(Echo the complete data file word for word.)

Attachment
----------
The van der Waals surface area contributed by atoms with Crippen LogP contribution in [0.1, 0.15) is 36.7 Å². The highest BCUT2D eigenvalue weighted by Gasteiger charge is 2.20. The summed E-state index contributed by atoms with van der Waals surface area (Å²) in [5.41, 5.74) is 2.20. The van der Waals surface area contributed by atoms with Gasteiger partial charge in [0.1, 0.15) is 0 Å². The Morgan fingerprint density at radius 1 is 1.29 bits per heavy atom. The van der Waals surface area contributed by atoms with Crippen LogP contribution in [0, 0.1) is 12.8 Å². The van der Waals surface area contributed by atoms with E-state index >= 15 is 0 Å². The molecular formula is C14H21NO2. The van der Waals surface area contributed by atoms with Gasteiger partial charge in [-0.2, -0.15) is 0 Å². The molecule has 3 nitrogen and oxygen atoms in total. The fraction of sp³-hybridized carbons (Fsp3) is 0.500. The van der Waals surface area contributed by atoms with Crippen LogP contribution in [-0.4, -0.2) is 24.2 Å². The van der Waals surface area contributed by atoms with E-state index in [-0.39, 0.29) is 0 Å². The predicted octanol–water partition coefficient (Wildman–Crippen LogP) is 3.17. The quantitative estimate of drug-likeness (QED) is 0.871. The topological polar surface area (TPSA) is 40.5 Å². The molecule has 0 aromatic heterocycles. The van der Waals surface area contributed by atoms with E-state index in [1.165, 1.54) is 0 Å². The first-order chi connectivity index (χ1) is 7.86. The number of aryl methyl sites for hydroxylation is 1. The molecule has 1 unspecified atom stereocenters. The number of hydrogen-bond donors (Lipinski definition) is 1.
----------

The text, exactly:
The van der Waals surface area contributed by atoms with Crippen LogP contribution in [0.1, 0.15) is 36.7 Å². The highest BCUT2D eigenvalue weighted by Gasteiger charge is 2.20. The summed E-state index contributed by atoms with van der Waals surface area (Å²) in [5.41, 5.74) is 2.20. The van der Waals surface area contributed by atoms with Gasteiger partial charge in [0.1, 0.15) is 0 Å². The Morgan fingerprint density at radius 1 is 1.29 bits per heavy atom. The van der Waals surface area contributed by atoms with Crippen LogP contribution in [0, 0.1) is 12.8 Å². The van der Waals surface area contributed by atoms with E-state index >= 15 is 0 Å². The molecular formula is C14H21NO2. The van der Waals surface area contributed by atoms with Gasteiger partial charge in [-0.2, -0.15) is 0 Å². The molecule has 3 nitrogen and oxygen atoms in total. The fraction of sp³-hybridized carbons (Fsp3) is 0.500. The van der Waals surface area contributed by atoms with Crippen LogP contribution in [-0.4, -0.2) is 24.2 Å². The van der Waals surface area contributed by atoms with E-state index in [-0.39, 0.29) is 0 Å². The predicted octanol–water partition coefficient (Wildman–Crippen LogP) is 3.17. The quantitative estimate of drug-likeness (QED) is 0.871. The topological polar surface area (TPSA) is 40.5 Å². The molecule has 0 aromatic heterocycles. The van der Waals surface area contributed by atoms with E-state index in [1.165, 1.54) is 0 Å². The first-order chi connectivity index (χ1) is 7.86. The number of aryl methyl sites for hydroxylation is 1. The molecule has 1 unspecified atom stereocenters. The number of hydrogen-bond donors (Lipinski definition) is 1.